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It’s time for a tech revolution | NY Daily News

It’s time for a tech revolution | NY Daily News

New York City is quickly becoming the destination of choice for emerging tech companies, and countless young tech entrepreneurs are moving here every year. And while the economic growth in the tech sector has been significant, it’s important to recognize that other, smaller towns are trying to take some of that business away from us.

Chattanooga, Tenn., is not the first place people think of when they imagine a tech capital, but economic development officials there are working hard to transform that city’s economy and position as a destination for startups. It is now advertised as having the fastest Internet speeds in the Western Hemisphere — more than 200 times the national average — and capable of offering “one-gigabit-per-second fiber Internet services to all residents and businesses.”

Young talent is flocking to Chattanooga to take advantage of programs like “GeekMove” and “GigTank,” which incentivize relocation there for developers and system administrators, and offer techies up to $11,250 in relocation costs. A consortium of public and private entities have joined together to form “Gig City,” a creative program that seeks to reinvent the city’s economy and draw tech workers to specific neighborhoods that need revitalization.

Kansas City, Kan., and Kansas City, Mo., are also becoming players on the tech front with the installation of the Google Fiber project. The cities won a competitive project to become a guinea pig for the new high speed broadband Internet service that is capable of delivering one gigabit per second. Now, tech companies are flocking to the area and bringing economic benefits to both cities.

Similarly, Lafayette, La., decided a decade ago to build 800 miles of fiber-optic cables that can deliver exceptionally fast Internet speeds.

New York City has approximately 1,000 tech companies operating within the five boroughs, according to a report from the Center for an Urban Future. The report cites that New York tech companies have seen a 35% increase in Venture Capital funding, surpassing all other tech regions including Boston and Silicon Valley. According to the New York State Department of Labor, technology jobs have risen by a whopping 60% since 2007 and the New York City Economic Development Corporation has reported employment gains of 30% since 2005.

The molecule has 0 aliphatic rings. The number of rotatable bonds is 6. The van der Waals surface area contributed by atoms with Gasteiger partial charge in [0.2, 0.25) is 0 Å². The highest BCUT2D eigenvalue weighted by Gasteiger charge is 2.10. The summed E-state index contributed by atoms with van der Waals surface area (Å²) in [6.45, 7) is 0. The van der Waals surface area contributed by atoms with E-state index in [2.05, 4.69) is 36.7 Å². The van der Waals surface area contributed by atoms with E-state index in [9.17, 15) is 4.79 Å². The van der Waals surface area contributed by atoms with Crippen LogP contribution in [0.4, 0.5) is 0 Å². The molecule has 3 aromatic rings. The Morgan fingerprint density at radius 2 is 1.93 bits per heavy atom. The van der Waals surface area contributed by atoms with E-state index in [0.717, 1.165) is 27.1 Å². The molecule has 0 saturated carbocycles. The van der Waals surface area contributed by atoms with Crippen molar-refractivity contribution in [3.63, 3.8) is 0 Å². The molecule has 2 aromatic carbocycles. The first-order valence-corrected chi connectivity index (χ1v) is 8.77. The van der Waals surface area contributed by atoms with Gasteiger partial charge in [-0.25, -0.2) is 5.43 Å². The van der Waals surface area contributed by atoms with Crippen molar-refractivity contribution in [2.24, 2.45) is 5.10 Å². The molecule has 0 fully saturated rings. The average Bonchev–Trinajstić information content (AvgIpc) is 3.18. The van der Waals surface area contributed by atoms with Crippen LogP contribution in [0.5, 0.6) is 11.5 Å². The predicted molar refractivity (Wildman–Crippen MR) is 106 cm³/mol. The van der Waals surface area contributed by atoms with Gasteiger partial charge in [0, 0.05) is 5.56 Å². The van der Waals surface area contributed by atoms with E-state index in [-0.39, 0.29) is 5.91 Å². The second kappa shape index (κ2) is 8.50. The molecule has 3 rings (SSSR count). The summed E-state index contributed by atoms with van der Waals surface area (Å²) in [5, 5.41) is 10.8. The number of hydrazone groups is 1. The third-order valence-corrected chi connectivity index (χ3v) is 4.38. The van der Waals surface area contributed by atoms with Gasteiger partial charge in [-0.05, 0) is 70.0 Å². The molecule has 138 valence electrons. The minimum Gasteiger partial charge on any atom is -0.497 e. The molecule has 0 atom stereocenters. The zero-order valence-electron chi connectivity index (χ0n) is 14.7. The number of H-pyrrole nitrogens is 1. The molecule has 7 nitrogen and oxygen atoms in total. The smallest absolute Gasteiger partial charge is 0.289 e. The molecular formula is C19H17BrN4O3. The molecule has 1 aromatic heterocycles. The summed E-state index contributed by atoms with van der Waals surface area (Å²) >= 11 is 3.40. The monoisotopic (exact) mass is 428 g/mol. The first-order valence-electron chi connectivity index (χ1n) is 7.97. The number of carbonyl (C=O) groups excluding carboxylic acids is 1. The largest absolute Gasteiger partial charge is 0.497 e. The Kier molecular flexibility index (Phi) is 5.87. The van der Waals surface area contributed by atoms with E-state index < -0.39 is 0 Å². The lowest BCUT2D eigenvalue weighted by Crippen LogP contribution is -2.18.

The tech revolution is not just hype. In fact, New York City has had a handful of successful tech startups, including online fashion sites Gult Group and Ideeli, as well as Tumblr, ZocDoc and Foursquare. The city is making strides with plans for a Cornell University technology campus on Roosevelt Island and a Google initiative to bring free WiFi to parts of the West Side.

These gains, however, can quickly be reversed if we’re not paying attention to the industry’s needs. If the cost of living continues to rise faster than compensation, many companies will give birth here and seek to move to places like Chattanooga, Kansas City or Lafayette.

New York currently has a thriving ecosystem of major multinationals, emerging startups and a talented workforce of developers, designers and engineers. We must explore “tech communities” — places where employees can live and work — which have been successful on the West Coast.

As we saw in the aftermath of Hurricane Sandy, our telecommunications network is not indicative of a world-class city. With federal dollars coming to the area to improve our disaster readiness, let’s take the time to explore how improving our emergency communications network can have a rollover effect on our city’s thriving tech community.

Imagine outer-borough neighborhoods like Red Hook, Brighton Beach in Brooklyn or Howard Beach in Queens becoming tech centers. It’s possible if we think big.

We must invest in our communications infrastructure now while we still have the chance or we’ll soon be playing catchup to Chattanooga and Lafayette.

Be Our Guest: New York City must become more ‘tech friendly’ or risk losing out to other U.S. cities   – NY Daily News.

Nassau and Westchester County Executive Races Critical for GOP | City & State

Nassau and Westchester County Executive Races Critical for GOP | City & State

The political tide in 2009 was changing. Fresh off the historic victory of Barack Obama, Democrats, confident that they could win any contest at any level of government, fell asleep, allowing the nascent Tea Party to gain steam and captivate the Republican base. That summer, Tom Suozzi, a popular incumbent Nassau County executive, was focusing on the 2010 statewide election, anticipating a possible run for governor. He expected to coast to victory and win reelection without any serious competition.